If you want your iOS game to perform well, you must have a convincing App Store description that shows off your game in its best possible light.

Also, you need to make sure that all your viewers understand it. The best way to achieve this is to use a professional game localization company to translate your game’s app store description. The report "Can’t Read, Won’t Buy" found that over 60% of consumers in France and Japan would only buy from websites in their native language.

In this article, we’re going to take a look at how the most successful iOS games deal with localizing their App Store description.

For a selection of popular high growth markets, we’ll take a look at how many of the games on the iTunes App Store Top 100 games list have their App Store descriptions in the local language.

A high rate of app descriptions in the local language for a specific country can mean a few things:

  • A large market making it attractive for the developer

  • Medium to low English skills amongst the population

  • A large number of popular locally developed games

Just like the shopping high streets in Tokyo and Madrid, you will spot many of the same popular global brand stores; looking at the Top list across various countries you will notice the same games over and over - there’ll be your Supercell and your King.com games etc. With that in mind, it seems that the first two points have the strongest influence.

Apple has unique App Stores for most countries, and we’ll use their RSS Feed Generator to grab the Top 100 lists for iOS games.

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Once we have the RSS Feeds we use the handy Google’s Compact Language Detector to check through all the app descriptions and note if the app description was in the native language of that country.

Top Free Applications

This is the top list for the most downloaded apps that doesn’t cost anything to install. However, most of them offer in-app-purchases. image alt text

Not surprisingly we’re finding a high level of localized app descriptions for Japan, China and Korea. All three are large game markets with a strong preference for their native languages and English proficiency is moderate to low.

The actual game titles were also in the native language to a much higher degree compared to the rest of the countries, where using an English name seemed to be the norm.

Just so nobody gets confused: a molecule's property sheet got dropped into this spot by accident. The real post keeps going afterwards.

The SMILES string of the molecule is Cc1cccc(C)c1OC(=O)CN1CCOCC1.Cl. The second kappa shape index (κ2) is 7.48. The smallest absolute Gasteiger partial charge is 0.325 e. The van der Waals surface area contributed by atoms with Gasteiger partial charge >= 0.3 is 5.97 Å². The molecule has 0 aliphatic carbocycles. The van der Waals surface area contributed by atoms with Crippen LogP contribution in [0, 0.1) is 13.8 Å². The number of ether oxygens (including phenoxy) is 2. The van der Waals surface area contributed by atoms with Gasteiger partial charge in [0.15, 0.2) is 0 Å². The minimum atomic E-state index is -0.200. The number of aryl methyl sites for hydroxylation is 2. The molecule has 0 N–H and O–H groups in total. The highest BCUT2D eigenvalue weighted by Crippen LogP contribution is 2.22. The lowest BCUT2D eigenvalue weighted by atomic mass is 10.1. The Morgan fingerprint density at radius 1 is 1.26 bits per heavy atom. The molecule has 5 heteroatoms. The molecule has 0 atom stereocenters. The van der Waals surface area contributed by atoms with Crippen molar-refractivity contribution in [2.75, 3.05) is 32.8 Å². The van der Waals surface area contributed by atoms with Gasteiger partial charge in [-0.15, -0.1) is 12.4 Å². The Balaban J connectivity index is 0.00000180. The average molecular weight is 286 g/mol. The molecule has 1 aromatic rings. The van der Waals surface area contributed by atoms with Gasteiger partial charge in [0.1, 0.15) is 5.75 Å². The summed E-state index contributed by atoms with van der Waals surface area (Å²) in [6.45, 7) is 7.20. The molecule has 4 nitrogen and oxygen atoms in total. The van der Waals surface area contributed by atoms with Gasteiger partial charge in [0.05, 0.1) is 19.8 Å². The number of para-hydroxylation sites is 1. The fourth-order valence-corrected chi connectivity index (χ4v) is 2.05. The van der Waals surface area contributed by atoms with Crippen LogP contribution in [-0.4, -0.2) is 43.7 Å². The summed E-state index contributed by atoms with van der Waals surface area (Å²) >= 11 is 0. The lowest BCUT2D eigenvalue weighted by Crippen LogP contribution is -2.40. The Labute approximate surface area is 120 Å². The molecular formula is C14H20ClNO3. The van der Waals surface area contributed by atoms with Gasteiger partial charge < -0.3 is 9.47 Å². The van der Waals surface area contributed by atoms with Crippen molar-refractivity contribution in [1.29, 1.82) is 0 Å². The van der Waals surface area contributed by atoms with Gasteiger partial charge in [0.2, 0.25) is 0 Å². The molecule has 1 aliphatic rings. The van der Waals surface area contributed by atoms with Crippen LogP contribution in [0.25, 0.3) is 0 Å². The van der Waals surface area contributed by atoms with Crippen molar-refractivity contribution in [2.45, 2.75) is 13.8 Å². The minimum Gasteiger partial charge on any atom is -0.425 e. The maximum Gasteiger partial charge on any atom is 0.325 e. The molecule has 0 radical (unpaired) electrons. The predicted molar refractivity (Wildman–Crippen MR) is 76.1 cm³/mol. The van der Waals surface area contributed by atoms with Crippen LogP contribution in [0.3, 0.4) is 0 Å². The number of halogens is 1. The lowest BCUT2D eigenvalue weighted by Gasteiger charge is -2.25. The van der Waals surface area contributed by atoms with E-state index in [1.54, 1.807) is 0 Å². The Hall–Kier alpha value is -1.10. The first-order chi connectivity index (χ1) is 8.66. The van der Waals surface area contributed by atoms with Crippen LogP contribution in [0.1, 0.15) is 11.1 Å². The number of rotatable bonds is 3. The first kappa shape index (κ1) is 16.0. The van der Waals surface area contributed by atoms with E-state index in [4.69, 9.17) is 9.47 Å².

Top Paid Applications

Here’s the top list for downloads of games that cost money to install.

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China is in a clear lead with 94 of the 100 games having Chinese descriptions. Developers of paid apps are less likely to localize their app description compared to their freemium counterparts. There’s a huge difference between the two lists for Korea in particular.

"Koreans hesitate to pay for games that they haven’t played. They tend to choose a free game, demo or trial first to see if they like the game. If they do like it, they are happy to pay for a full version or in-app purchases"
- Seyoon Oh, Korean game translator

This Korean mentality is reflected by the low number in Top Paid category but still high in the Top Grossing and Top Free categories.

Top Grossing Applications

Games on this list make the most money and as the games genre makes more money than any other genre, it really is the Billionaires Club. If you dream of a private island - this is where you want your game to be.

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The Top Grossing list has the highest average number of apps localized - with an average across all languages of 92 % descriptions translated in native languages. This is compared to 86 % for Top Free and a considerably lower 71 % for the Top Paid list. In China, all the titles on the Top 100 list had Chinese descriptions.

Portugal had a pretty average number for Top Free category but the lowest for Top Paid and Top Grossing.

"Today, with the economic crisis, things are quite difficult here in Portugal. Unemployment, layoffs, budget cuts, pension cuts… and ultimately, much less purchasing power from the end client. Being a paid app can be a reason to throw off a lot of Portuguese end clients."
- Ricardo Pereira, Portuguese game translator

Conclusion

To follow suit and follow the example of the most successful game developers you should do the following:

If you make a freemium game, then you should localize your game’s App Store description into (in order of priority):

  1. Japanese
  2. Chinese
  3. Korean
  4. Spanish
  5. Russian
  6. French
  7. Brazilian Portuguese
  8. Portuguese
  9. Latin American Spanish
  10. German
  11. Italian

For premium paid games, you should go for:

  1. Chinese
  2. Japanese
  3. French
  4. German
  5. Spanish
  6. Latin American Spanish
  7. Russian
  8. Korean
  9. Italian
  10. Brazilian Portuguese
  11. Portuguese

Services like StoreFront allow you to easily localize your game description and deal with updates to the "What's New" section every time you push a new version out.

If you are interested in localization, do check out our growing number of blog articles on app and game localization and follow us on twitter.